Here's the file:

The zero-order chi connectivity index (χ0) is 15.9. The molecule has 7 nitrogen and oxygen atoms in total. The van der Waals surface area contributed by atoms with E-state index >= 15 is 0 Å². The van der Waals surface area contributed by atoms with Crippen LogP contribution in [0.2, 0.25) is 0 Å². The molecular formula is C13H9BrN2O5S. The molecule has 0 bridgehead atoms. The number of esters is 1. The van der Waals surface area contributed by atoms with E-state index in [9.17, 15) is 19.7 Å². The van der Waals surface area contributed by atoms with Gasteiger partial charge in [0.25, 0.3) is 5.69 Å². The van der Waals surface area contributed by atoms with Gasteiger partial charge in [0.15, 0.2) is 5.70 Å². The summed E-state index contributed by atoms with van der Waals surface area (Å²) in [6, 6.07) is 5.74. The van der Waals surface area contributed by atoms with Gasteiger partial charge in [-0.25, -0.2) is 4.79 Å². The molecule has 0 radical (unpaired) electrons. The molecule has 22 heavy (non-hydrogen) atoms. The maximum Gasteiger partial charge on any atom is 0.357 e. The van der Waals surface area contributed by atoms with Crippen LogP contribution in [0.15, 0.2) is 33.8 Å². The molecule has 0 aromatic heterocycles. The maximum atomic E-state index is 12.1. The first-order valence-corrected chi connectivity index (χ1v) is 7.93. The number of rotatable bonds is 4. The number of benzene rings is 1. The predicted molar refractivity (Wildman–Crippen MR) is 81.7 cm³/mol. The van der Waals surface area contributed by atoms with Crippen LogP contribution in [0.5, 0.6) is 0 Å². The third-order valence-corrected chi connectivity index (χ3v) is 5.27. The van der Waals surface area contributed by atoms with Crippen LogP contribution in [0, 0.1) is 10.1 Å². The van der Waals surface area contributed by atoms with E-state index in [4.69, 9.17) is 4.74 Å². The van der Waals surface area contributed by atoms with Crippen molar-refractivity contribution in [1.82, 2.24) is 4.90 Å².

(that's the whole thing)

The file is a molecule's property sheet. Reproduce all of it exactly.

The zero-order chi connectivity index (χ0) is 15.9. The molecule has 7 nitrogen and oxygen atoms in total. The van der Waals surface area contributed by atoms with E-state index >= 15 is 0 Å². The van der Waals surface area contributed by atoms with Crippen LogP contribution in [0.2, 0.25) is 0 Å². The molecular formula is C13H9BrN2O5S. The molecule has 0 bridgehead atoms. The number of esters is 1. The van der Waals surface area contributed by atoms with E-state index in [9.17, 15) is 19.7 Å². The van der Waals surface area contributed by atoms with Gasteiger partial charge in [0.25, 0.3) is 5.69 Å². The van der Waals surface area contributed by atoms with Gasteiger partial charge in [0.15, 0.2) is 5.70 Å². The summed E-state index contributed by atoms with van der Waals surface area (Å²) in [6, 6.07) is 5.74. The van der Waals surface area contributed by atoms with Gasteiger partial charge in [-0.25, -0.2) is 4.79 Å². The molecule has 0 radical (unpaired) electrons. The molecule has 22 heavy (non-hydrogen) atoms. The maximum Gasteiger partial charge on any atom is 0.357 e. The van der Waals surface area contributed by atoms with Crippen LogP contribution in [0.15, 0.2) is 33.8 Å². The molecule has 0 aromatic heterocycles. The maximum atomic E-state index is 12.1. The first-order valence-corrected chi connectivity index (χ1v) is 7.93. The number of rotatable bonds is 4. The number of benzene rings is 1. The predicted molar refractivity (Wildman–Crippen MR) is 81.7 cm³/mol. The van der Waals surface area contributed by atoms with Crippen LogP contribution in [0.5, 0.6) is 0 Å². The third-order valence-corrected chi connectivity index (χ3v) is 5.27. The van der Waals surface area contributed by atoms with Crippen LogP contribution in [0, 0.1) is 10.1 Å². The van der Waals surface area contributed by atoms with E-state index in [4.69, 9.17) is 4.74 Å². The van der Waals surface area contributed by atoms with Crippen molar-refractivity contribution in [1.82, 2.24) is 4.90 Å².